4. Teach your child what to do or say.
Once your child is calm, address the behaviors – not the words – we will deal with words in step five. If the issue was between peers say to your child, “Let’s go tell Abe you wanted a turn.” Help your child return to the situation and say to the other child, “I’d like a turn. When will you be finished?” Or, I’m not ready to share right now. I’ll be finished in 15 minutes.” Or, “I want to play alone.” Or, “Mom, help!” Bottom line is teach your child the words to express those strong feelings.
If your child is a toddler, who hits and bites say to him, “No biting/hitting." Then teach him to say, “Space please.” Or, “No like.” "Help." Or, "My turn.” Or, “Mine.”
5. Address the poor choice of words by teaching your child respectful words to use instead.
Later, (for preschoolers and older children this can be several hours) when everyone is calm a conversation can occur about the name calling. Begin with a comment such as, “Remember when you said, ‘You are the meanest mom in the world,’ let’s make a plan that next time you are angry at mom you can say, ‘I am angry.’ Or, ‘I am so mad.’ Or, ‘I don’t want to do that. May I please have a choice?’ Those words will feel much better to both of us and make me want to listen.”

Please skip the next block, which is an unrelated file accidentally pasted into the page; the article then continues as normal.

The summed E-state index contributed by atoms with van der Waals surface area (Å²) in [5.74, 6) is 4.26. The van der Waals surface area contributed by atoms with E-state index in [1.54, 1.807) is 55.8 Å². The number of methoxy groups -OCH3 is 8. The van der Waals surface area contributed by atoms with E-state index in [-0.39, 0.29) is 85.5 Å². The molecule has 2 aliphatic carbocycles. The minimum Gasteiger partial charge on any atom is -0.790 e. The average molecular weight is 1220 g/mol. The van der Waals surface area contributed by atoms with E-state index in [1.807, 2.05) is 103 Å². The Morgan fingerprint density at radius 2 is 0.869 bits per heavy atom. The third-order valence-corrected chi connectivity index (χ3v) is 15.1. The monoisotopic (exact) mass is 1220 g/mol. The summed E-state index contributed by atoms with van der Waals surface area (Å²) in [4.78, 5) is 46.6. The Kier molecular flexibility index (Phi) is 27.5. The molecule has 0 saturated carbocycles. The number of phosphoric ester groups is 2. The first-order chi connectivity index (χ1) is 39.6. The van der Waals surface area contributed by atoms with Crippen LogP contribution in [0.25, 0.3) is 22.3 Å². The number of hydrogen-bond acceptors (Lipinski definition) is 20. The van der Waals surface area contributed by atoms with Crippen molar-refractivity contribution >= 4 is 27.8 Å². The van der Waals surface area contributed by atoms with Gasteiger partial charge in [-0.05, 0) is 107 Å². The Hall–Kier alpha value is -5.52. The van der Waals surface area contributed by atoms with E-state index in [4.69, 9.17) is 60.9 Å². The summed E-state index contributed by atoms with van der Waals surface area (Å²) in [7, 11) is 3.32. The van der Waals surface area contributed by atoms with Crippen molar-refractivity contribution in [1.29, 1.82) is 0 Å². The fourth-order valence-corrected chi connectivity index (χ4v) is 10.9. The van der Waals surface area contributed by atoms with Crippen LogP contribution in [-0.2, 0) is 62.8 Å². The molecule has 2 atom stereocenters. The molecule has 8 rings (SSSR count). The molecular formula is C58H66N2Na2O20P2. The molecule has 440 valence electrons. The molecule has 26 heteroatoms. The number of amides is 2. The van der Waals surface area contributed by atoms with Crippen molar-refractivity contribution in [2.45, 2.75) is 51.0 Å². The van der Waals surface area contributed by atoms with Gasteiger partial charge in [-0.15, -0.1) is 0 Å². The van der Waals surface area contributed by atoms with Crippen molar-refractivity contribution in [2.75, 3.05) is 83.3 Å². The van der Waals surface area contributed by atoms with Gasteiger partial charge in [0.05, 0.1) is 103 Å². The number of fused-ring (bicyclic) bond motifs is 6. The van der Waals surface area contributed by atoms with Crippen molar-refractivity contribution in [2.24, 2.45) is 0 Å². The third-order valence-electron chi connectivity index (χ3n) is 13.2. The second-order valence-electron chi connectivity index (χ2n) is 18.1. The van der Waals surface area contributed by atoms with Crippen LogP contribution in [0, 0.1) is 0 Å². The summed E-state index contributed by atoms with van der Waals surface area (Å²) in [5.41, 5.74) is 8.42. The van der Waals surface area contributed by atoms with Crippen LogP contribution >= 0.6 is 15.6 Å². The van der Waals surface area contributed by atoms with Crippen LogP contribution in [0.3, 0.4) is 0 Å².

During a calm conversation your child can hear you and remember what you told him. The next time he is upset those words will come back to him to use instead of striking out.
Take Preventive Actions
After a strike out tantrum it is important to reflect on what happened. What preventive measures could you take in the future? Be honest with yourself.
How much sleep is your child getting? If your child has stopped napping, a preschooler is getting less than 12 hours of sleep, or a toddler less than 13-14 it’s highly likely that he is short on sleep. If he’s dropped his nap reinstate it. If he’s not a napper then move bedtime earlier. Adequate sleep is the BEST preventive measure for strike out tantrums.
Finally, what role did your actions have in fueling this behavior? Often strike out tantrums occur because we have been rushing, not listening or intrusive. Promise yourself to slow down. Doing so will stop the hitting, biting, kicking and name calling before they start.